Awareness and understanding
Did you know that chronic lower respiratory diseases—particularly Chronic Obstructive Pulmonary Disease—rank third in the leading causes of death in the United States currently?
Sadly, while over 12 million people in the country live with a COPD diagnosis, according to the American Lung Association, millions more are afflicted with the illness and don’t even realize it.
It’s crucial to understand and spread awareness of the potential warning signs, as people with COPD are more vulnerable to heart disease, lung cancer, and a plethora of other serious health issues.
Associated symptoms may include:
• Lingering cough
• Shortness of breath when exercising
• Chest tightness
• Frequent wheezing, hacking, and/or throat-clearing
• General inability to keep up with peers
Nature vs. nurture
So, how much are your lungs affected by your personal choices and lifestyle, and how much relates to your genetics? And to what degree does the greater outside environment impact your lungs’ health?
An individual’s susceptibility to pulmonary-related illness depends on a variety of different factors.
Unsurprisingly, tobacco smoking is the most common cause of pulmonary diseases. Additionally, secondhand smoke exposure, and even thirdhand smoke exposure (breathing in smoke residue left behind on walls, clothing, or other materials) can increase one’s chances of developing a chronic lower respiratory disease.
The Center for Disease Control provides some startling statistics, stating that nearly one in every five deaths in the United States is caused by pulmonary diseases related to smoking. Furthermore, the CDC writes that “More than 10 times as many U.S. citizens have died prematurely from cigarette smoking than have died in all the wars fought by the United States.”
As far as your genetics go, a family history of asthma can contribute to more serious lung conditions later on in life. Also, a rare, hereditary condition called alpha1 antitrypsin deficiency (also known as “AAT deficiency”) dramatically increases a person’s risk of COPD.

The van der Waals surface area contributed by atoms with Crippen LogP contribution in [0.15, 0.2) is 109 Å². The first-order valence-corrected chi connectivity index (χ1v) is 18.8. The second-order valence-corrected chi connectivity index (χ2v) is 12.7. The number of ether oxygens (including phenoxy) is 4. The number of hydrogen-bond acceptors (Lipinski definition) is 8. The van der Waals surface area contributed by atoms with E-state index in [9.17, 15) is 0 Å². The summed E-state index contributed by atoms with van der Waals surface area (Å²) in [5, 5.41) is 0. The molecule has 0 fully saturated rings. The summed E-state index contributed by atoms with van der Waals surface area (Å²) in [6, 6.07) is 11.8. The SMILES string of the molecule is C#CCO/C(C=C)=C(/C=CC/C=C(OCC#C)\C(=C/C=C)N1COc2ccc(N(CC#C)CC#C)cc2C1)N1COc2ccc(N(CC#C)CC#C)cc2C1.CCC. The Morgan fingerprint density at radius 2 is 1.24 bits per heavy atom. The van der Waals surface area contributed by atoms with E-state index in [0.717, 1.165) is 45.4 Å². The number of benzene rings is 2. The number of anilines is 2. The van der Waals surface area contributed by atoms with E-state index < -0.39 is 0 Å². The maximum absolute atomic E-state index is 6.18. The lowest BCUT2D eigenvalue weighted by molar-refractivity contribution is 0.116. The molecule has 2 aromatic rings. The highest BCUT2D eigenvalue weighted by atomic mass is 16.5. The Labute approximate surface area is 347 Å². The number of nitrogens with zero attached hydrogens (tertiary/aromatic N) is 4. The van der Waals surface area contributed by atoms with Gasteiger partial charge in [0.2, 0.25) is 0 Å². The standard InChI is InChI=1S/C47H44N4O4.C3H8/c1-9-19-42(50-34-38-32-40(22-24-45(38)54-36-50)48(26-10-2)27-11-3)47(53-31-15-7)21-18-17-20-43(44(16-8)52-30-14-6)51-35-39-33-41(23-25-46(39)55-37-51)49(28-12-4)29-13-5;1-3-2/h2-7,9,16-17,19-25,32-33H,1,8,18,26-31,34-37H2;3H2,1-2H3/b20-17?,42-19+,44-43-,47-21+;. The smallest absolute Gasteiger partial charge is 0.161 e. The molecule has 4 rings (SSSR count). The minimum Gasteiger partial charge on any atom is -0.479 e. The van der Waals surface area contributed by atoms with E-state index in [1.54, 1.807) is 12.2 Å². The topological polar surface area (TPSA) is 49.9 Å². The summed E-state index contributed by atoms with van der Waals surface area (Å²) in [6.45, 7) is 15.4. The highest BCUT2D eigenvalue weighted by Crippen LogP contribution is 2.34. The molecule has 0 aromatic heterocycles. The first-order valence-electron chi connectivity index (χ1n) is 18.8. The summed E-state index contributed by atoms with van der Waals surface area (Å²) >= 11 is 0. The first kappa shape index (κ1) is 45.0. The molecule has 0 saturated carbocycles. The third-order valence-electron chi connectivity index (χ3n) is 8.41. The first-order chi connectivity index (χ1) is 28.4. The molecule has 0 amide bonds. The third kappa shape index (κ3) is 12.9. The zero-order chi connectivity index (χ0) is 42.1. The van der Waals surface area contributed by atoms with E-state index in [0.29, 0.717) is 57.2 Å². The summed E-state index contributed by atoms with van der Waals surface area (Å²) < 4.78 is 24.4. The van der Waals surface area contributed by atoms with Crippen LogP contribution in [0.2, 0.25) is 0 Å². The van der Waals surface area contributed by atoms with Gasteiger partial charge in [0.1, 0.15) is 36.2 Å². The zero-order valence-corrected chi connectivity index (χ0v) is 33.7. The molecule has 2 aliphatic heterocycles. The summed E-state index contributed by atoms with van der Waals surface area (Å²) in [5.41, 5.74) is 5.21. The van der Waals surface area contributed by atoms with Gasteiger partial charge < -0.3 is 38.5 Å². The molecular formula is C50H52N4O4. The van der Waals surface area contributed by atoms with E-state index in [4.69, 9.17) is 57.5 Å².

Overall, one’s susceptibility to COPD depends far more on nurture (environmental factors and behaviors) than on nature (genetics).
Tips for good lung health
While individuals aged 40 and older are at higher risk for developing respiratory diseases, there are various precautions that anyone can take for prevention, regardless of your age, gender, or ethnicity.
• Don’t smoke! And try to stay away from secondhand and thirdhand smoke, if possible.
• Avoid exercising near busy automobile traffic, because of the exhaust.
• Indoor pollution can be as harmful as what’s outside, so stay away from synthetic candles and air fresheners, and exchange them for natural scents, like essential oils. (But be careful which types of oils you use; however, as some can harm pets!)
• Keep your home clean and use natural cleaning products if possible.
• Dust and vacuum weekly.
• Exercise regularly.
• Be mindful of the type of pollutants in your workplace, and take relevant safety precautions. Some career fields, such as mining, construction, manufacturing, agriculture, health care (due to latex allergies), automotive repair, firefighting, and transportation, are more likely to wreak damage on lungs over time.
• Prevent infections by practicing good hygiene and keeping up with all important vaccinations, including annual flu shots.
• Utilize deep breathing exercises.
For more details, visit Healthline.
National Pulmonary Rehab Week
Given the vast number of people who deal with chronic lower respiratory diseases, pulmonary rehab plays a vital role in the health care system!
March 11th through the 17th is National Pulmonary Rehab Week, an observance that highlights the importance of—you guessed it—pulmonary rehab, especially within senior care communities. This week also aims to honor and express appreciation for therapists in that field of work. We at Consulate Health Care feel grateful for all the wonderful, skilled, and compassionate respiratory therapists throughout our family of care providers!
Make sure to let your favorite respiratory therapist know how much you appreciate them during this National Pulmonary Rehab Week.